The six-month local speeds down the backroads, two feet of whitewash cascading off her roof. “These are my roads now,” she declares.
The two-year local ushers his dog out of the way, packs his skis inside an old sedan. He curses the reckless drivers in his neighborhood. “Goddamn tourists,” he cries.
The four-year local already summited Jake’s Peak twice. He rips off his skins, takes in the view, and watches all those skinning up behind him. “They should stick to the resort,” he exclaims.
The 10-year local sometimes works on powder days, and always gets his kids to school on time. He shakes his head and says, “I remember when...”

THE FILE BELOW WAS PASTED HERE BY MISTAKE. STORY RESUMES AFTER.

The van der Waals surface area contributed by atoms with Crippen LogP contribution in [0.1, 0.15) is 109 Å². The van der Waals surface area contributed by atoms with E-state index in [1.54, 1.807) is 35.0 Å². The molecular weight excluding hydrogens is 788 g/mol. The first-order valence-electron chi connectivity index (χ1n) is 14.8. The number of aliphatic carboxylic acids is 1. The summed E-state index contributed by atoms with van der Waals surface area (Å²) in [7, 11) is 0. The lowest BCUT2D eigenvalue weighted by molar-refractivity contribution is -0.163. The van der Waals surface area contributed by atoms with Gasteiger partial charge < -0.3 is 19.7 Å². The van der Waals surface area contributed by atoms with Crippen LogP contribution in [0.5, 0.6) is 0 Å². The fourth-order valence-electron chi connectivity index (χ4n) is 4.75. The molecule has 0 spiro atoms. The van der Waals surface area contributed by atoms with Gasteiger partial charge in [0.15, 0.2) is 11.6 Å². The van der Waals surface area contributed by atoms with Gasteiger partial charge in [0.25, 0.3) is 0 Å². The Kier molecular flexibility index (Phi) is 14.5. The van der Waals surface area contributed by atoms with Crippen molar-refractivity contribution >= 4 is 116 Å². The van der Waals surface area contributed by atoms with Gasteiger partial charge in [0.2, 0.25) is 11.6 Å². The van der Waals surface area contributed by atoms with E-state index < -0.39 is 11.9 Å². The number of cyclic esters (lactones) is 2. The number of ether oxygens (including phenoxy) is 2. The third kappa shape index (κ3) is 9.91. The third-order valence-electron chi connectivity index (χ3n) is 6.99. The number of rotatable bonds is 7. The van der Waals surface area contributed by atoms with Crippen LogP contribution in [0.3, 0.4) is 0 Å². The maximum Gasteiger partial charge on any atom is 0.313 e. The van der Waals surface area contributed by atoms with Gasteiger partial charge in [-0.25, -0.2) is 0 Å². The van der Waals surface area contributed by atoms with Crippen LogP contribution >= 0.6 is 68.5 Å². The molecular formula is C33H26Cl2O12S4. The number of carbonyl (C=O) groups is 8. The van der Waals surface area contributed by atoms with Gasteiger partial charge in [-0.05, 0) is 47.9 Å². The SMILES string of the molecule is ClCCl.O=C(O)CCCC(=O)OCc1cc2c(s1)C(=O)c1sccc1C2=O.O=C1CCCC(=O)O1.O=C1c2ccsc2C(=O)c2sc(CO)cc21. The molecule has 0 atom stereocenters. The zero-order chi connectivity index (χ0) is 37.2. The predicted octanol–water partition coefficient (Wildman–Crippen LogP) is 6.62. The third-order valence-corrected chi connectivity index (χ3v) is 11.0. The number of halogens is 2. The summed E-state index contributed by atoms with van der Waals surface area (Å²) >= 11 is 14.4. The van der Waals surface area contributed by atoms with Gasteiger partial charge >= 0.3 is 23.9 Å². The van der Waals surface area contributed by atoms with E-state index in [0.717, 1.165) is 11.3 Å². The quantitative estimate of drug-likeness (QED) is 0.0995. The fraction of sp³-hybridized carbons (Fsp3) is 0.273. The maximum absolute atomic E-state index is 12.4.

The 30-year local sips her coffee. The backyard stash is her secret. No one knows if she still skis. But she means it when she says, “Can’t beat living in the mountains.”
The born-and-raised local knows this place is sacred. He once heard about a world bigger than powder days and mountain bike rides. He raises his glass and declares for the umpteenth time, “I’m leaving!”
The giant pine lets out a windblown sigh. Snowy peaks shake like dogs. The tree has watched the locals replace cattlemen replace loggers replace the Washoe and Paiute. She wishes she could tell them, “This is not what matters.”